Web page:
You can go to the next slide.
So what was on the last slide, but this shows in better kind of detail, this came up a couple of years ago when we were working with the west states. We did some analysis. You know, they were looking at the time at the 50-mile criteria between sites and let us know that based on the geography of the west, and the mountain west, there are times where just they can't meet that. So we did some analysis for it, looking at both Nevada and Idaho—and you can't see these real details. But basically they came to us, they showed us where stations either are or they were looking at, and in those cases where perhaps the 50-mile limit would be exceeded we pulled in folks from the national labs, did some drilling down, looked at what was available at various exits.
So these are the kind of things that—now this is the type of analysis that we're really going to be able to help you with. Johanna had mentioned some of the resources for Justice40 on the Argonne site. You know, those are also things—we've got Torrey from INL that will be able to do a deeper dive on any sort of Justice40 and equity questions that you may encounter as you're developing your plans.
I think that's everything we want to talk about on this slide. Next one, please.
So here's the important dates. Obviously in the past, November—February 10—is when the program guidance rolled out and round six. May 13th, we like to do things on the same day; that's when round six nominations are due for the corridors. And then also on that day, that is when, as required by the legislation, the Bipartisan Infrastructure Law, the 180-day minimum standards will be published. So that will be something else that states will want to be aware of as they're putting out their RFPs and developing their plans, there may be some more requirements beyond what's in the formula program guidance that you'll have to consider.
All state plans are due on August 1st. Our hope is that you will be engaged with us all along the way, between now and then, with questions and helping with analysis. So when that state plan shows up on August 1st, whoever you've been working with at the Joint Office has seen it, is very familiar with it, and hopefully the review process goes quickly. What we don't want to have is just a plan shows up that we haven't talked to anybody or haven't seen for the first time and it's full of exceptions and areas that's going to require a deep dive. We'd like the process to go smooth because we really have a short turnaround time, August 1st to submit them, and you could submit them ahead of time if you'd like. And we have to wrap everything up in two months, by September 30th. And actually while we'll be doing a lot of the reviews we'll be working hand-in-hand with Federal Highway because they have the ultimate authority in approving those state plans.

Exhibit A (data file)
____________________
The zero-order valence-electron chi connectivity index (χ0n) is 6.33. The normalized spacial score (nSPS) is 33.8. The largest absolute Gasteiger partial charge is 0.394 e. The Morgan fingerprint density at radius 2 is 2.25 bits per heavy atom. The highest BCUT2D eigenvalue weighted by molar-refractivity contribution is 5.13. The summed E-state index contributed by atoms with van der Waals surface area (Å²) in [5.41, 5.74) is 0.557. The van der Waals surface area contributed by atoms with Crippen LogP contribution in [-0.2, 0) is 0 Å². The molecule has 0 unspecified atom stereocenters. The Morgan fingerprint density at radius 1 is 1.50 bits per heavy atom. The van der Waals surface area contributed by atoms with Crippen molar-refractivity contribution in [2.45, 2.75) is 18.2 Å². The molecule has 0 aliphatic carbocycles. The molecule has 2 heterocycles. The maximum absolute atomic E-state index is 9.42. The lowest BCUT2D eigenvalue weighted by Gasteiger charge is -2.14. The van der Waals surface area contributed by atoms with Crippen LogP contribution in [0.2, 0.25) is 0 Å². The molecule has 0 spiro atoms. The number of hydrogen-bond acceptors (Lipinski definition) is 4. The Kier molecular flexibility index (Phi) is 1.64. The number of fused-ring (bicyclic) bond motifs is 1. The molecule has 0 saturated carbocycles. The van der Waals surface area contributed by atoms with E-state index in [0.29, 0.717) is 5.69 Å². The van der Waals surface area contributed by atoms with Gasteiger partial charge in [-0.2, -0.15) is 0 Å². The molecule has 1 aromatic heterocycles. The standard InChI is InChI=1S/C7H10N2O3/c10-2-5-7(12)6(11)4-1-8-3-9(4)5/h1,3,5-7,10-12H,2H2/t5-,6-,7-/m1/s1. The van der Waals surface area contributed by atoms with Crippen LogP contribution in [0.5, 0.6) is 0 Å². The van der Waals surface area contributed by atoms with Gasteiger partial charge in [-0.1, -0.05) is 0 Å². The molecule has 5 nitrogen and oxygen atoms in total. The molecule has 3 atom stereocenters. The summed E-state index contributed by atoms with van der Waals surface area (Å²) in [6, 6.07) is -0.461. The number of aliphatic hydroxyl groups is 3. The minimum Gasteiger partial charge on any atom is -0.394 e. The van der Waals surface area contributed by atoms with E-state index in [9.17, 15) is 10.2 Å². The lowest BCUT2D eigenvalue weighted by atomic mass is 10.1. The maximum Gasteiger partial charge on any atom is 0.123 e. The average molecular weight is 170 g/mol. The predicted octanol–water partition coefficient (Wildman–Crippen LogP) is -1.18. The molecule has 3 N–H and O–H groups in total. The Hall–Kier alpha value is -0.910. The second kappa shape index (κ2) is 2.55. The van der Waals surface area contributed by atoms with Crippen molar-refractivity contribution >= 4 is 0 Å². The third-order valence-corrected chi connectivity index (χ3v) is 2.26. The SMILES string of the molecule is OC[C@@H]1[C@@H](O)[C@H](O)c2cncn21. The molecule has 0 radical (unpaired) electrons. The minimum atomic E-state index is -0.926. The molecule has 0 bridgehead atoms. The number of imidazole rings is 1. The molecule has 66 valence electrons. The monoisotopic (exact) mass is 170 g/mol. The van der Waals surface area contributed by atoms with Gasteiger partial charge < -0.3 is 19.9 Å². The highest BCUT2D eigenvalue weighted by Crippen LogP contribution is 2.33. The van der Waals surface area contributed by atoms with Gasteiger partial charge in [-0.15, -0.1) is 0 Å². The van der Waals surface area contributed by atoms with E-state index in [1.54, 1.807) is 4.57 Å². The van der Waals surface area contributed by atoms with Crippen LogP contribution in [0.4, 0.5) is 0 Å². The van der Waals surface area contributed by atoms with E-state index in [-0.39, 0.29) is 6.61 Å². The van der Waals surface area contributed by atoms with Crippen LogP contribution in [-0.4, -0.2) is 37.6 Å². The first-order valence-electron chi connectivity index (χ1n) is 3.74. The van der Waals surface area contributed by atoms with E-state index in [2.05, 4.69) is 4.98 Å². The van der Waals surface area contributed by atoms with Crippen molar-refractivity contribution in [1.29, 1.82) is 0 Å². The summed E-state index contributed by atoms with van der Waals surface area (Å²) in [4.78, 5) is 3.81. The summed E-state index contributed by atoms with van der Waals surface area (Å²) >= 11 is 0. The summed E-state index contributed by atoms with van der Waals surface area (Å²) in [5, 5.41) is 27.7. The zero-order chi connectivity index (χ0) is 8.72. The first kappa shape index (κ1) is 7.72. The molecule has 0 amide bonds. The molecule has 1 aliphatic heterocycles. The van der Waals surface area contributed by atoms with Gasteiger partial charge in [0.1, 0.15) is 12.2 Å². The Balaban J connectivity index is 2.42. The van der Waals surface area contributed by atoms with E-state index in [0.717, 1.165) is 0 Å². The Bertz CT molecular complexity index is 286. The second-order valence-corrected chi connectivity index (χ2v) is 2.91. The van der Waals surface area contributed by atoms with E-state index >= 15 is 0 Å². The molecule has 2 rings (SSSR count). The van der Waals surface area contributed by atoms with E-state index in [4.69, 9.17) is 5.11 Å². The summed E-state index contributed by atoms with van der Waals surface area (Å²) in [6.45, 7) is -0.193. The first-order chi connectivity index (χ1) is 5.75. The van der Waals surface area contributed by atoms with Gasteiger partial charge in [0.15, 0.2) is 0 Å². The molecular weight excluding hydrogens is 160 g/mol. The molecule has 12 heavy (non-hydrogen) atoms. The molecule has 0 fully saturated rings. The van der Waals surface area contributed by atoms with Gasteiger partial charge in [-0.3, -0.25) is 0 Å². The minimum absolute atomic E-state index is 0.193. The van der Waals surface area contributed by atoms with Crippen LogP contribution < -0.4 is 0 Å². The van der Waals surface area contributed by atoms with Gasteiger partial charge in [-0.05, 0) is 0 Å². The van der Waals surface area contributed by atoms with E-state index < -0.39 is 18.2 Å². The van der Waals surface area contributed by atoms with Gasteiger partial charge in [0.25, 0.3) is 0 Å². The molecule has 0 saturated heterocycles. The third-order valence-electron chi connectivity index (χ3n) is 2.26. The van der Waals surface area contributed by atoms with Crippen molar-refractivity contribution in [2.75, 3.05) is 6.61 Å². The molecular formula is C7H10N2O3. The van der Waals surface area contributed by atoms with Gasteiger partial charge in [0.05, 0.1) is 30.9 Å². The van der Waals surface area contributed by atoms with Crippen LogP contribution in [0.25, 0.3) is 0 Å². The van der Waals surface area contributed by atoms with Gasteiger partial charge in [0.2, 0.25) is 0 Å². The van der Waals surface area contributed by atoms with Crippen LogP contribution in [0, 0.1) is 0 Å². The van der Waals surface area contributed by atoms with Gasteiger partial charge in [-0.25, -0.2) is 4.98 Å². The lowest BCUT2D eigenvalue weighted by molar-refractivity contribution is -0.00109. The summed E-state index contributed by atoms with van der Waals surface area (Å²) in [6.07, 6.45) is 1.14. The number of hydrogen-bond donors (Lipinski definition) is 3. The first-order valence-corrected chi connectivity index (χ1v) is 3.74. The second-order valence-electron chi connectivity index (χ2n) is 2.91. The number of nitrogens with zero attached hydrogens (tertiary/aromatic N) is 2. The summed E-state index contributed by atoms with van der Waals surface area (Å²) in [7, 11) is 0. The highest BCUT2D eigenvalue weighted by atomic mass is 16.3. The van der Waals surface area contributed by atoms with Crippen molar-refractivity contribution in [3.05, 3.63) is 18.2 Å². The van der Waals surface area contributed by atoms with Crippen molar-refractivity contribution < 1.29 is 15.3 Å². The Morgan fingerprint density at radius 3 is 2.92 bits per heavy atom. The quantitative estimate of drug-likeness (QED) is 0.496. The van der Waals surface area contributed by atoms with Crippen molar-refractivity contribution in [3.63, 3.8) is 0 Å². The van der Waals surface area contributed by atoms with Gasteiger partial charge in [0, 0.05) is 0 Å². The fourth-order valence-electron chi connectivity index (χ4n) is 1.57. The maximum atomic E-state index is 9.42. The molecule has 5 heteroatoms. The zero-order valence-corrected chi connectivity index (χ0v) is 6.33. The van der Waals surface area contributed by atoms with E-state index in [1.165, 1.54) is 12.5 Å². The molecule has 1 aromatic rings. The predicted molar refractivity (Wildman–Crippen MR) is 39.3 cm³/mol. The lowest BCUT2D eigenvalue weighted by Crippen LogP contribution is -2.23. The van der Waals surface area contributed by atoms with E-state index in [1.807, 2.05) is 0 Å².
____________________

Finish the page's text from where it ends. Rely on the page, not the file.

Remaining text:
Next. I think that's the last one. Yeah, all right. So we'll flip over to question mode. I don't know if Steve and Johanna have also been answering in the chat, but we'll start working our way through those right now.
Steve Lommele: Yeah. Hi, Mike. I think we've addressed all of the current questions in the chat. So if you've been following along hopefully you've seen the answer to those. And now it looks like some are starting to come in, so we'll attempt to handle those now.
Let's see. So first question here that we haven't answered yet, "If states intend to submit before August 1st is there an expectation that information on May 13th would impact the plans?" So I think that refers to the 180-day minimum standards that will be available on May 13th. And we would encourage you to wait for those, that additional minimum standards to be available before submitting your plans. Anything to add there, Mike?
Mike Scarpino: No. Again, that is something that if you go to the NEVI Formula Program Guide. It's in—I can't remember what page it is. It lists all the things that are being evaluated for the minimum standards. So when you look through that list I'm sure you'll probably come to the same conclusion, well, I obviously can't finish my plan till I know a little more about these things that are potentially coming out.
Page 27, bottom of page 27 on the program guide. So wait for that and we'll see how that may impact.
Steve Lommele: And let's see, there's another question here, "Is there a negative to designating more routes as corridor pending than funding allows us to address?"
Mike Scarpino: So we receive this a lot. Again, you want to handle it? Yeah, so what we've been telling the states is it's really a strategic decision on behalf of the state. So for five years we've been designating corridors. While we were doing that it looked like a planning process, you know, the main goal is putting signs on the highway. Well, when the bill came out, the bill tied to the funding as $7.5 billion to putting—charging the $5 billion under NEVI along designated corridors. So that bill said you need to have a corridor designated to apply funding to. Many folks, many states have designated many corridors, so this is back to what is your strategy. If you feel like you've got enough designated corridors in your state at this point.